What is this spirit in man that urges him forever to depart from happiness and security, to toil, to place himself in danger, even to risk a reasonable certainty of death? It dawned upon me up there in the moon as a thing I ought always to have known, that man is not made simply to go about being safe and comfortable and well fed and amused. Against his interest, against his happiness he is constantly being driven to do unreasonable things. Some force not himself impels him and go he must. – The First Men in the Moon; H.G. Wells
The First Men in the Moon – 3 out of 5 stars
We start the novel following the fates of Mr Bedford; a bit of a deadbeat, borderline bankrupt, currently trying his hand at becoming a playwright (with a fair degree of apathy and procrastination). Whilst not writing his first play, he meets the brilliant but impractically minded scientist Mr Carvor, who is on the cusp of creating an anti-gravitational material. Carvor is interested in the scientific endeavour, but the canny Bedford is quickly enthused with the practical (and lucrative) applications. It is a short step from the creation of the material (Carvorite) to the creation of a two man spherical vessel to escape the bounds of Earth’s gravity and travel to the moon. After a brief travel through space, the two men land just as the sun is rising, and encounter the previously undreamt of native creatures and plants that live on the surface and deep under the ground of the Moon – including the highly intelligent and potentially dangerous humanoid Selenites!
3 stars – Good. Solid writing, solid story, no major flaws. Might also have some exceptional parts offset by weaker components.
This is my twelfth book so far this year, and I am running nicely ahead of schedule on my GoodRead’s challenge of 70. It is also my first in SF Masterwork series from Gollancz for 2015, and (like most of the Masterwork series) was an enjoyable read. Despite being written in 1901 and suffering under the light of modern scientific knowledge, most of this book holds together. The inner-world of the Moon is well detailed, and the society of the Selenites (the Moon’s native inhabitants) seems exceptionally well fleshed out. Wells also set out a couple of strong themes in this book:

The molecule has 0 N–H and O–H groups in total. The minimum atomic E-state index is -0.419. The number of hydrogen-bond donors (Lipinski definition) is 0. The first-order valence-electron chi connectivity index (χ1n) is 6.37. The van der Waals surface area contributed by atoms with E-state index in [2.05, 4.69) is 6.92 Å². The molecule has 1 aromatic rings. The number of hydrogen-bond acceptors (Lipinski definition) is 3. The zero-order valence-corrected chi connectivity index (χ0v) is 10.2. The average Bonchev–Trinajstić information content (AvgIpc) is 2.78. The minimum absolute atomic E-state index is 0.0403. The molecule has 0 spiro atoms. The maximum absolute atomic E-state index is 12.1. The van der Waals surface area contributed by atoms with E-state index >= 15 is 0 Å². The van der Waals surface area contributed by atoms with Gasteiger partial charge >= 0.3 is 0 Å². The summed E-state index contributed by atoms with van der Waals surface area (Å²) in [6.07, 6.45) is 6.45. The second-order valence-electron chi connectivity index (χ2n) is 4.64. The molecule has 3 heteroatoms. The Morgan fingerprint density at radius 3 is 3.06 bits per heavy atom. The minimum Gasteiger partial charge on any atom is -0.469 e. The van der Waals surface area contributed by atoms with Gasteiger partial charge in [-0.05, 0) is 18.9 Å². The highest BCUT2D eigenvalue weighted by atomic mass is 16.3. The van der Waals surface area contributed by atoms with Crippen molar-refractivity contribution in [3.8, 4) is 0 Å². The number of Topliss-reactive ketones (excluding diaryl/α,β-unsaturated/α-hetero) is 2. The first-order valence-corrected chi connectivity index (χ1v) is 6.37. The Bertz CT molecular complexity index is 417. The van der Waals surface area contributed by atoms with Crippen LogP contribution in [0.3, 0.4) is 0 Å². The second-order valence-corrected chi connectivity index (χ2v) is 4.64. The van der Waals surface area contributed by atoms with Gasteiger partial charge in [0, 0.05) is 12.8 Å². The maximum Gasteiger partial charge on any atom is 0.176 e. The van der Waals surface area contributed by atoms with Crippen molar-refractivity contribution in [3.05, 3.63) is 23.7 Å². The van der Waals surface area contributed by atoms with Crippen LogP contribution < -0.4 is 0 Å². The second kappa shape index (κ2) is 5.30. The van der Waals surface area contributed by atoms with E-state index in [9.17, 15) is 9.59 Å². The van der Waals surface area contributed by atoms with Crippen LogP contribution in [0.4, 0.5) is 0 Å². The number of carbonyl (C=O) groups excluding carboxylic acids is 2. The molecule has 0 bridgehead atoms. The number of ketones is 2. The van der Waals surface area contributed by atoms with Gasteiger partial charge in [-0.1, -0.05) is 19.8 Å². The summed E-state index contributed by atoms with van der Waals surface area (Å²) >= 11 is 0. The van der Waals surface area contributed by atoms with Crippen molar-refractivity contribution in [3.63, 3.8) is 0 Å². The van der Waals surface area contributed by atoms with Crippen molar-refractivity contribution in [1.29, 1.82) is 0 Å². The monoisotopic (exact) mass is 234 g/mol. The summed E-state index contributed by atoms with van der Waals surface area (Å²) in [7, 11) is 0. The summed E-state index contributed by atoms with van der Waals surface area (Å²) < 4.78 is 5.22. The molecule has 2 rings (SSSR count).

- I found the contrast between the cold, harsh existence of the Selenites, whom are genetically engineered to fulfil a societal purpose (I was strongly reminded of Huxley’s A Brave New World genetic roles) with the inefficient but human approach of self determination to be particularly effective. Of course, once feeling superior about humanity we are then reminded by Wells about our propensity to fight amongst ourselves, to kill each other for little to no reason, something entirely alien to the Selenites. I felt he might have highlighted these two as flip sides of the same coin; free-will comes with the freedom to be inefficient, stupid, murderous.
- The other major theme seemed to be around the spirit of adventure, of exploration. Carvor embodies this for me, blindly pushing the boundaries of science (noting that he nearly causes disaster when creating Carvorite), then rushing off to the Moon, again in an exploratory fever. It is Carvor who convinces Bedford, a man much in love with comfort, that the trip to the Moon is the right thing to do. The mercantile Bedford is caught up in Carvor’s enthusiasm, but this quickly wavers in the face of adversity.
Despite these positives, it is my view First Men is not as good as some other Wells, (I’m thinking specifically of War of the Worlds); the story seemed less developed, less structured, and the central characters didn’t really engage me. Indeed Bedford irritated me greatly at times, and was foolish, whiney, and occasionally cowardly. None of these endeared him to me, and this doesn’t bode well for the main viewpoint character of a novel. The ending of the story also seemed to occur some forty pages before the actual end of the book, which finishes on an extended epilogue. This wasn’t bad, but structurally it felt… off.
This book is entertaining, a good look through the way-back machine at a classic ‘scientific romance’ written by one of the most famous sci-fi writers of all time. As entertaining as it is, it is no Time Machine, it is no Island of Dr Moreau, it is no War of the Worlds.
It has however whet my appetite for my next Masterwork, The Penultimate Truth, by Philip K Dick, that I plan to read and review next month.